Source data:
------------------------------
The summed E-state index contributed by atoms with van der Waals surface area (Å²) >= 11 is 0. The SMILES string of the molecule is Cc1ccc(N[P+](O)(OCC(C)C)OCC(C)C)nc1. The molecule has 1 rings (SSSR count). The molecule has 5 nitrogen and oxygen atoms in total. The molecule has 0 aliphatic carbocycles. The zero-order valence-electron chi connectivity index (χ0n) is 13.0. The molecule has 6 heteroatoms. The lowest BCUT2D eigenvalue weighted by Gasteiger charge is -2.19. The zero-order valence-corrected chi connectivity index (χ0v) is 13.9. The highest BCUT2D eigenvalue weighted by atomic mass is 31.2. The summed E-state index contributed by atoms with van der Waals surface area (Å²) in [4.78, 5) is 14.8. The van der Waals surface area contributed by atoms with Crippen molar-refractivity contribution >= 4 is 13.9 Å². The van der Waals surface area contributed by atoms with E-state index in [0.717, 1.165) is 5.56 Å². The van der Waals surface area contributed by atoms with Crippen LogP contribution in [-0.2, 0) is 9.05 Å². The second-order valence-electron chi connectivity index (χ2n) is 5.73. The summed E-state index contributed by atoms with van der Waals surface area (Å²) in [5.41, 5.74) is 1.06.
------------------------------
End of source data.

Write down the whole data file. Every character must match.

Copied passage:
The summed E-state index contributed by atoms with van der Waals surface area (Å²) >= 11 is 0. The SMILES string of the molecule is Cc1ccc(N[P+](O)(OCC(C)C)OCC(C)C)nc1. The molecule has 1 rings (SSSR count). The molecule has 5 nitrogen and oxygen atoms in total. The molecule has 0 aliphatic carbocycles. The zero-order valence-electron chi connectivity index (χ0n) is 13.0. The molecule has 6 heteroatoms. The lowest BCUT2D eigenvalue weighted by Gasteiger charge is -2.19. The zero-order valence-corrected chi connectivity index (χ0v) is 13.9. The highest BCUT2D eigenvalue weighted by atomic mass is 31.2. The summed E-state index contributed by atoms with van der Waals surface area (Å²) in [4.78, 5) is 14.8. The van der Waals surface area contributed by atoms with Crippen molar-refractivity contribution >= 4 is 13.9 Å². The van der Waals surface area contributed by atoms with E-state index in [0.717, 1.165) is 5.56 Å². The van der Waals surface area contributed by atoms with Crippen LogP contribution in [-0.2, 0) is 9.05 Å². The second-order valence-electron chi connectivity index (χ2n) is 5.73. The summed E-state index contributed by atoms with van der Waals surface area (Å²) in [5.41, 5.74) is 1.06.